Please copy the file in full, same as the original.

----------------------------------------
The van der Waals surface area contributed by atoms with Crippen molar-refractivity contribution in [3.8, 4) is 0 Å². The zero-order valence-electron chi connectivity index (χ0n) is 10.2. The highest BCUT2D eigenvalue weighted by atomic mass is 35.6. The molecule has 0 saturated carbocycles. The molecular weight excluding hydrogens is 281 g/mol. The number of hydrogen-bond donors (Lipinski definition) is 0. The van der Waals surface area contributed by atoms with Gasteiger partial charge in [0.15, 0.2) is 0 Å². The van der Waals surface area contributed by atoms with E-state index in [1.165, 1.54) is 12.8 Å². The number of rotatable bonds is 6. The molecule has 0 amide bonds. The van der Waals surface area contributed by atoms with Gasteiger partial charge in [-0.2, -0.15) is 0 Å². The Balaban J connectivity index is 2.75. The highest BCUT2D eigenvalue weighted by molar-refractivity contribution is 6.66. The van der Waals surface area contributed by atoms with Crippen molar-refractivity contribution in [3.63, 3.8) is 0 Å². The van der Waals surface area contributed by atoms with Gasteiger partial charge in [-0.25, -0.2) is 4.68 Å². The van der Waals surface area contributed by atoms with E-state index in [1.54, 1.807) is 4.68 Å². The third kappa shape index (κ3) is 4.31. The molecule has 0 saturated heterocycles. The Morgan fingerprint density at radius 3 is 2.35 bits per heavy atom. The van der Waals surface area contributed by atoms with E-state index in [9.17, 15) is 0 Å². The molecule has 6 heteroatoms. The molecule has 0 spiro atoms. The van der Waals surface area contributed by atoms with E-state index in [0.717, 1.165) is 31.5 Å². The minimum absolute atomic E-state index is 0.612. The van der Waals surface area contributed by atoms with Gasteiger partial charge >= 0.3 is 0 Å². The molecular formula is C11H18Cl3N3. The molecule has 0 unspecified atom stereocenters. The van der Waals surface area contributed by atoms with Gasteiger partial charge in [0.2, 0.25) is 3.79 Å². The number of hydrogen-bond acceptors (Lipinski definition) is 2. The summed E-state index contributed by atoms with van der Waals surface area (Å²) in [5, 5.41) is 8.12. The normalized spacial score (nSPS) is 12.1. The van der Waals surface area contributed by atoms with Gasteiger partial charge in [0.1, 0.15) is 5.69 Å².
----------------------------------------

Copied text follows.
The van der Waals surface area contributed by atoms with Crippen molar-refractivity contribution in [3.8, 4) is 0 Å². The zero-order valence-electron chi connectivity index (χ0n) is 10.2. The highest BCUT2D eigenvalue weighted by atomic mass is 35.6. The molecule has 0 saturated carbocycles. The molecular weight excluding hydrogens is 281 g/mol. The number of hydrogen-bond donors (Lipinski definition) is 0. The van der Waals surface area contributed by atoms with Gasteiger partial charge in [0.15, 0.2) is 0 Å². The van der Waals surface area contributed by atoms with E-state index in [1.165, 1.54) is 12.8 Å². The number of rotatable bonds is 6. The molecule has 0 amide bonds. The van der Waals surface area contributed by atoms with Gasteiger partial charge in [-0.2, -0.15) is 0 Å². The Balaban J connectivity index is 2.75. The highest BCUT2D eigenvalue weighted by molar-refractivity contribution is 6.66. The van der Waals surface area contributed by atoms with Crippen molar-refractivity contribution in [3.63, 3.8) is 0 Å². The van der Waals surface area contributed by atoms with Gasteiger partial charge in [-0.25, -0.2) is 4.68 Å². The van der Waals surface area contributed by atoms with E-state index in [1.54, 1.807) is 4.68 Å². The third kappa shape index (κ3) is 4.31. The molecule has 0 saturated heterocycles. The Morgan fingerprint density at radius 3 is 2.35 bits per heavy atom. The van der Waals surface area contributed by atoms with E-state index in [9.17, 15) is 0 Å². The molecule has 6 heteroatoms. The molecule has 0 spiro atoms. The van der Waals surface area contributed by atoms with E-state index in [0.717, 1.165) is 31.5 Å². The minimum absolute atomic E-state index is 0.612. The van der Waals surface area contributed by atoms with Gasteiger partial charge >= 0.3 is 0 Å². The molecular formula is C11H18Cl3N3. The molecule has 0 unspecified atom stereocenters. The van der Waals surface area contributed by atoms with Gasteiger partial charge in [0.2, 0.25) is 3.79 Å². The number of hydrogen-bond acceptors (Lipinski definition) is 2. The summed E-state index contributed by atoms with van der Waals surface area (Å²) in [5, 5.41) is 8.12. The normalized spacial score (nSPS) is 12.1. The van der Waals surface area contributed by atoms with Gasteiger partial charge in [0.1, 0.15) is 5.69 Å².